Image_2_Anti-quorum Sensing Activities of Selected Coral Symbiotic Bacterial Extracts From the South China Sea.TIF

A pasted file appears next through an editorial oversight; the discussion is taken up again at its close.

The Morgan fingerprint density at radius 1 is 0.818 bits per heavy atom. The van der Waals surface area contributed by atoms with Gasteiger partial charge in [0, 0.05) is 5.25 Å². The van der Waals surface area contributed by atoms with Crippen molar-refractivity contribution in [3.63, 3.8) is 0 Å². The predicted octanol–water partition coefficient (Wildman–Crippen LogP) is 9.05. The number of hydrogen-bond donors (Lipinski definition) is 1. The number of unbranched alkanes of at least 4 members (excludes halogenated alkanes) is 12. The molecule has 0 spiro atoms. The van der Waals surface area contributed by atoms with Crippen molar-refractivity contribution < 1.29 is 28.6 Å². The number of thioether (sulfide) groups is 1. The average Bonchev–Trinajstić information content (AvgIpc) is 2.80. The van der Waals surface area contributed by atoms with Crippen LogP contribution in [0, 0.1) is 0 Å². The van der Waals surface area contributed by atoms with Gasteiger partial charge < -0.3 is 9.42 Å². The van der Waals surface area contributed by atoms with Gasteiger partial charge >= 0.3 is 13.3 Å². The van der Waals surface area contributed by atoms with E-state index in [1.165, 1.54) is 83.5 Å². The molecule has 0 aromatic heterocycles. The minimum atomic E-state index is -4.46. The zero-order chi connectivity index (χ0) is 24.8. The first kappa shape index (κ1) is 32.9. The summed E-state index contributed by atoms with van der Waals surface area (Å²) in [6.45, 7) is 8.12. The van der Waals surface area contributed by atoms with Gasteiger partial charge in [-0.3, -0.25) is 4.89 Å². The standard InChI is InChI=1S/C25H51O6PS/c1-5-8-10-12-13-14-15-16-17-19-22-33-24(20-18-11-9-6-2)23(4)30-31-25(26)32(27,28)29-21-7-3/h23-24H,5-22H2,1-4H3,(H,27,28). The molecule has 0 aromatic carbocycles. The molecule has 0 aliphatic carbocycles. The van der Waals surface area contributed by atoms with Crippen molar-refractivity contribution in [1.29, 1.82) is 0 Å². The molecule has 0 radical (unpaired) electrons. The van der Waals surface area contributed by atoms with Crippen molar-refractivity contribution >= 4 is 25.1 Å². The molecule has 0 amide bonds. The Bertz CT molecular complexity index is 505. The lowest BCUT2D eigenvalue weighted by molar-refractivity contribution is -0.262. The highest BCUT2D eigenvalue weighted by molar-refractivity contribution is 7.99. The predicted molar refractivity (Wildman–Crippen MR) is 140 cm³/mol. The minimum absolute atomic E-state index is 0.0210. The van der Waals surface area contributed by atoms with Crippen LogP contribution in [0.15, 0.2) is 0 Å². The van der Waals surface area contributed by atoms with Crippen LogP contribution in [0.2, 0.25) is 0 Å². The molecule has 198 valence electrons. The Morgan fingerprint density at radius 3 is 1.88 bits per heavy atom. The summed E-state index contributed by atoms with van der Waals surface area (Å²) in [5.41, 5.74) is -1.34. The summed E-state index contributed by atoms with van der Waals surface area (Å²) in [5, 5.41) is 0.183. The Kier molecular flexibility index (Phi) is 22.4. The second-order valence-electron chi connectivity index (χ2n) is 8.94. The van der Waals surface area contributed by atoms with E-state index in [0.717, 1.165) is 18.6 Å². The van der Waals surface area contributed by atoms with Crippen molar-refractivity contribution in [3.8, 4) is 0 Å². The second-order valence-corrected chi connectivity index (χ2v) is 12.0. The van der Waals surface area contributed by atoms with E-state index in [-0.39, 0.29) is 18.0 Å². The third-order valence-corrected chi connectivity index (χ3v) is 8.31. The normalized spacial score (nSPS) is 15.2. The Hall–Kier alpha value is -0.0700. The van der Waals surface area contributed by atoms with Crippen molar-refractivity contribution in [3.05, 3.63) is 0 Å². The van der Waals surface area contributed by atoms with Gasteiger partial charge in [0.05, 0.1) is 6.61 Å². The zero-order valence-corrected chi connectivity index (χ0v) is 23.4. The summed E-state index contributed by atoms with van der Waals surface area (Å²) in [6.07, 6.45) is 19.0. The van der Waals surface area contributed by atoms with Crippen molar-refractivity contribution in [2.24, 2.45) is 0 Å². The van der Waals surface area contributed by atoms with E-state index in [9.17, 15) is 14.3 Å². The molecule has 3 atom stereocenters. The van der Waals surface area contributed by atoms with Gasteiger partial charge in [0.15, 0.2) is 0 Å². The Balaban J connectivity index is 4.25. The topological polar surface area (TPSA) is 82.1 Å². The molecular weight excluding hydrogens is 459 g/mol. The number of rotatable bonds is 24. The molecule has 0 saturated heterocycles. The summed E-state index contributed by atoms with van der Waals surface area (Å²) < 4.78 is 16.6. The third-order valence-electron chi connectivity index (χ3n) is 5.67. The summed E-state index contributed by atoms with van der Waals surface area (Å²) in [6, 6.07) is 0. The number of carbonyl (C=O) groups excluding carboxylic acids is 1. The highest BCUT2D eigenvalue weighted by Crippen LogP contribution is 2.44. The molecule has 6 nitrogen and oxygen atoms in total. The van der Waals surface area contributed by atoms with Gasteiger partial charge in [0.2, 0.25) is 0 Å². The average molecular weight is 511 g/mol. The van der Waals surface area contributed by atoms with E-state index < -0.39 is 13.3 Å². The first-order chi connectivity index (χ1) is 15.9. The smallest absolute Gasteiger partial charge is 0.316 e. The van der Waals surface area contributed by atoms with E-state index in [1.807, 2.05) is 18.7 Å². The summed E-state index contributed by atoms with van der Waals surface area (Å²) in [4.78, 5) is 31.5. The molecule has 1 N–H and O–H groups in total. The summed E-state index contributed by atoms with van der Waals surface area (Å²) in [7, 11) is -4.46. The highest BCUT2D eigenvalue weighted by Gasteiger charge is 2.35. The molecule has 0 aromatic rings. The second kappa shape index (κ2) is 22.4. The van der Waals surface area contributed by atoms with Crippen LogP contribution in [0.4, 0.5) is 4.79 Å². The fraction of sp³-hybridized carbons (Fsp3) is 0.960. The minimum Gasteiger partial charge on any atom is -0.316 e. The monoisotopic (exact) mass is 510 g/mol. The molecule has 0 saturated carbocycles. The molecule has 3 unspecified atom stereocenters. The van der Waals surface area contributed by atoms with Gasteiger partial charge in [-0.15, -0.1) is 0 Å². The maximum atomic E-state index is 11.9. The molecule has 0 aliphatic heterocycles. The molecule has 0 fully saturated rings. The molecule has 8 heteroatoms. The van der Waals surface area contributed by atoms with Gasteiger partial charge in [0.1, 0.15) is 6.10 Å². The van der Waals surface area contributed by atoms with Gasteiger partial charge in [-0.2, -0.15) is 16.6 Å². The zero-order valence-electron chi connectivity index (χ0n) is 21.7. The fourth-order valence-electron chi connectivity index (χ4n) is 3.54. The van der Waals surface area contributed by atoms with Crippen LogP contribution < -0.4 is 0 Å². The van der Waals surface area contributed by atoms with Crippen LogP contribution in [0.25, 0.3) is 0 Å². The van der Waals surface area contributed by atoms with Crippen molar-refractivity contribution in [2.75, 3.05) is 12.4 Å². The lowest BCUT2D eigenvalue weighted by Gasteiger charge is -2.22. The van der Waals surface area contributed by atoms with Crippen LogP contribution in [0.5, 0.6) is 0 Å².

The worldwide increase in antibiotic-resistant pathogens means that identification of alternative antibacterial drug targets and the subsequent development of new treatment strategies are urgently required. One such new target is the quorum sensing (QS) system. Coral microbial consortia harbor an enormous diversity of microbes, and are thus rich sources for isolating novel bioactive and pharmacologically valuable natural products. However, to date, the versatility of their bioactive compounds has not been broadly explored. In this study, about two hundred bacterial colonies were isolated from a coral species (Pocillopora damicornis) and screened for their ability to inhibit QS using the bioreporter strain Chromobacterium violaceum ATCC 12472. Approximately 15% (30 isolates) exhibited anti-QS activity, against the indicator strain. Among them, a typical Gram-positive bacterium, D11 (Staphylococcus hominis) was identified and its anti-QS activity was investigated. Confocal microscopy observations showed that the bacterial extract inhibited the biofilm formation of clinical isolates of wild-type P. aeruginosa PAO1 in a dose-dependent pattern. Chromatographic separation led to the isolation of a potent QS inhibitor that was identified by high-performance liquid chromatography-mass spectrometry (HPLC-MS) and nuclear magnetic resonance (NMR) spectroscopy as DL-homocysteine thiolactone. Gene expression analyses using RT-PCR showed that strain D11 led to a significant down-regulation of QS regulatory genes (lasI, lasR, rhlI, and rhlR), as well as a virulence-related gene (lasB). From the chemical structure, the target compound (DL-homocysteine thiolactone) is an analog of the acyl-homoserine lactones (AHLs), and we presume that DL-homocysteine thiolactone outcompetes AHL in occupying the receptor and thereby inhibiting QS. Whole-genome sequence analysis of S. hominis D11 revealed the presence of predicted genes involved in the biosynthesis of homocysteine thiolactone. This study indicates that coral microbes are a resource bank for developing QS inhibitors and they will facilitate the discovery of new biotechnologically relevant compounds that could be used instead of traditional antibiotics.